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SITUATION UPDATE 7 September, 2021 Back

Situation Update - The effects of COVID-19 Pandemic on Mental Health

Dr Juliane Kause


  • COVID-19 -restrictions gradually easing across the globe
  • There remains a high level of general uncertainty which can have significant impact on mental and consequently physical health


With restrictions gradually being relaxed across the globe in relation to COVID-19, it is an opportune time to reflect on the situation at hand.

In the early stages of the COVID-19 pandemic, behavioural mitigation measures were introduced across societies. The quickest way to achieve compliance with these measures was through dissemination of information, which was often delivered in a ‘shock tactic’ style, which is a formula still adhered to to-date by many. As a result, we saw the slowdown of the spread of the corona virus. And undoubtedly unintended psychological consequences.

There is an unprecedented level of general uncertainty globally, leaders in different countries all claim to be adopting an approach led by scientific evidence underpinning their COVID-19 restrictions, but all impose different measures. People are therefore understandably uncertain as to what life ‘post COVID-19’ will look like and what the science really tells us.

After such a long period of social isolation, there are several aspects of uncertainty which can impact on an individual’s sense of wellbeing and personal resilience. Is it safe to leave the home? Is it safe to return to the workplace? Concerns for their own health and welfare, concern for the health and welfare of others, concerns about returning to the workplace after a period of working from home, all loom large in the minds of many who must take such decisions. The mental burden of these worries, added to our already increasingly complex lives and economic uncertainly, can be very challenging.

When a person’s mental health suffers, physical health can deteriorate as a consequence, leaving them more vulnerable to COVID-19.

According to the World Health Organization (WHO), mental health has been under-recognised and under-responded-to during the COVID-19 pandemic.

The current situation of prolonged uncertainty can exacerbate existing mental health problems or bring previously undiagnosed mental health problems to light.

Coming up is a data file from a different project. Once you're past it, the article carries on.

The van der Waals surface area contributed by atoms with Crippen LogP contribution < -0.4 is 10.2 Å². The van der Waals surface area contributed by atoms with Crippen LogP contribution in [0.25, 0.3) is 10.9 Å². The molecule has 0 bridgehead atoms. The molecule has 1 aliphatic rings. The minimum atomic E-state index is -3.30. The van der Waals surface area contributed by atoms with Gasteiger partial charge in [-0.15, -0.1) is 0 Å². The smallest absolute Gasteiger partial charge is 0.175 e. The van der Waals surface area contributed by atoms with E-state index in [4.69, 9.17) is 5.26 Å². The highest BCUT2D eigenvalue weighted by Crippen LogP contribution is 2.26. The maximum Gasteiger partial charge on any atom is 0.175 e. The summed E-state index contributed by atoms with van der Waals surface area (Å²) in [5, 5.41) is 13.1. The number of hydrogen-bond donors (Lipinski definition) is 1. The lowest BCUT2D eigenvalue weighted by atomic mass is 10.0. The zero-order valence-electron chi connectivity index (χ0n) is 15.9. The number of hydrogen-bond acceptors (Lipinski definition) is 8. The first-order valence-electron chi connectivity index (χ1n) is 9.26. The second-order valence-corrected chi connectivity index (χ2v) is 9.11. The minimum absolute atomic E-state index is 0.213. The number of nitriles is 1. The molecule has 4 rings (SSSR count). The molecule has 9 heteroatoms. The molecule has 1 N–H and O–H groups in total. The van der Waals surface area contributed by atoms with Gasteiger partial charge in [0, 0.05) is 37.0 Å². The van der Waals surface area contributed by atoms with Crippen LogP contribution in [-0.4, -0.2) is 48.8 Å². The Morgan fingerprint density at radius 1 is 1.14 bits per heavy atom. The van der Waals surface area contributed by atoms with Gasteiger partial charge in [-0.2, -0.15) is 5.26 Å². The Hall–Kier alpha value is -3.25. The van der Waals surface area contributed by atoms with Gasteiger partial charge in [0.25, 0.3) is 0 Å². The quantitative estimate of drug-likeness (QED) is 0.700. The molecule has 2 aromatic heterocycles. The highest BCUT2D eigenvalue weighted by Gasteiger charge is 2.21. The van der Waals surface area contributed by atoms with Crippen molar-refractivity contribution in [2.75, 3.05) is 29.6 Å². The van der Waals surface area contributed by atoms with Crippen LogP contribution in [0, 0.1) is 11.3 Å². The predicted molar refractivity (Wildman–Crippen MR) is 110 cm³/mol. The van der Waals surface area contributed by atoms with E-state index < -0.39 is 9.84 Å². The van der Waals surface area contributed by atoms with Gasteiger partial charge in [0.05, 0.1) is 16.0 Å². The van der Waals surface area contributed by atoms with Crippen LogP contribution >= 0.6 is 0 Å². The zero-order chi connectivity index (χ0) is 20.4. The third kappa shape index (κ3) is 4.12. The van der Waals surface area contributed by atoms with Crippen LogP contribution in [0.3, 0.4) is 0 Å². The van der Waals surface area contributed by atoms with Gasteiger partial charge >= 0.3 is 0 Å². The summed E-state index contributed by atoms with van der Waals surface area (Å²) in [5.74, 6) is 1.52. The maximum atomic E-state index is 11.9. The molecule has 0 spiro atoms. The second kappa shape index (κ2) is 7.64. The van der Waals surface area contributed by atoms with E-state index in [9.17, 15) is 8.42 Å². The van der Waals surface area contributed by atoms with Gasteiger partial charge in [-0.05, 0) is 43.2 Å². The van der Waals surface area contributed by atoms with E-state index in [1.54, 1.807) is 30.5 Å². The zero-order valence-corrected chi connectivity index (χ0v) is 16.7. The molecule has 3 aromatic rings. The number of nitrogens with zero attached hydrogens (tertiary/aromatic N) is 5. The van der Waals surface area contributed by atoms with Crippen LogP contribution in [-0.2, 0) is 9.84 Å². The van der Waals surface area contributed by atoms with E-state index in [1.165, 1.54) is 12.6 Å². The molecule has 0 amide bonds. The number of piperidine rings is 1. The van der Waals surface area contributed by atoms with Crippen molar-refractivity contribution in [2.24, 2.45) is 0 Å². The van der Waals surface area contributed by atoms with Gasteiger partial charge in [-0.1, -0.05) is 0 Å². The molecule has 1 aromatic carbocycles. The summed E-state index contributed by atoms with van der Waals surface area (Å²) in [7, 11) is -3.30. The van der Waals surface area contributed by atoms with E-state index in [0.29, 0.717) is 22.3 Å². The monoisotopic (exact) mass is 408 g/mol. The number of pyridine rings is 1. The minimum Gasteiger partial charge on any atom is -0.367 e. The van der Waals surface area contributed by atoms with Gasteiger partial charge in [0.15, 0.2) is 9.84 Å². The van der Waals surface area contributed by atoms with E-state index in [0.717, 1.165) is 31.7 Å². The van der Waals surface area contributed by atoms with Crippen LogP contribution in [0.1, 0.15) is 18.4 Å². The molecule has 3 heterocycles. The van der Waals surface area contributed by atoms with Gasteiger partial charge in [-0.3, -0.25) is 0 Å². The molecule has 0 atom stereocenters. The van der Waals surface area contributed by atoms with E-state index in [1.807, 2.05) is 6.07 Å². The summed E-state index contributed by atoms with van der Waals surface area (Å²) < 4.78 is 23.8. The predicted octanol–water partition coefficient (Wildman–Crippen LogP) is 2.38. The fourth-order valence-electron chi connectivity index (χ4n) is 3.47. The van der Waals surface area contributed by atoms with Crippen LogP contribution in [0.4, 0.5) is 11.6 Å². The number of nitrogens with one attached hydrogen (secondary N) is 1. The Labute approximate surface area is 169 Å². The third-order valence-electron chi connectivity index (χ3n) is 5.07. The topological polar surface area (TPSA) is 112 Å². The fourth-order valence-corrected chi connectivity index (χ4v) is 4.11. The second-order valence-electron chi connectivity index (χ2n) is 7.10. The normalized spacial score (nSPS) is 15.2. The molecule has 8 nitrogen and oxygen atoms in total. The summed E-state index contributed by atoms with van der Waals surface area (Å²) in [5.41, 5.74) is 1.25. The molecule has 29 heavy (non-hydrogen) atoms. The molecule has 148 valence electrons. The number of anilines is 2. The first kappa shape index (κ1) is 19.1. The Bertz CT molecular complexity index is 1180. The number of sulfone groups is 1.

Anxiety and depression are likely to be predominant and can manifest in multiple ways. Things that may be seen are increased irritability, lack of motivation, difficulties concentrating as well as a multitude of symptoms which are perceived more physically.

Long periods of isolation and bereavement can also lead to loneliness – This emotion is complex and unique to each individual, and in turn can have health consequences. Lonely adults tend to exercise less, their diet is higher in fat, their sleep is less efficient, and they report more daytime fatigue. Loneliness also disrupts the regulation of cellular processes deep within the body, predisposing lonely people to premature aging.

Sustained uncertainty and mental distress can have a profound impact not only on individual’s mental health in the long term but also on their physical health. Persistent stress increases inflammation that damages tissues and blood vessels, increasing the risk of cardiovascular illness and death. It can interfere with the function of the immune system and make high blood pressure, obesity, and other conditions more likely.

The COVID-19 pandemic forced many people online and indoors, leading to a dramatic increase in screen time for many, and a lot of those hours have been devoted to what experts call ‘doomscrolling’ which is the ritual of scrolling through news feeds at all hours. A great proportion of people were also spending more than eight hours a day sitting, due to working at home or being on furlough, and this also has a detrimental effect on mental health, to the point of outweighing the benefits of regular exercise, as well as affecting sleep, appetite and potentially harming the ability to build relationships.


Globally, restrictions of some form are likely to continue for some time. The Northern Hemisphere is in summer where traditionally spread of respiratory viruses is lower than in the winter. However, Northern Hemisphere COVID-19 case numbers are rising, although there has been dissociation between numbers of cases and hospital admissions/deaths in countries with a high proportion of COVID-19 vaccine uptake.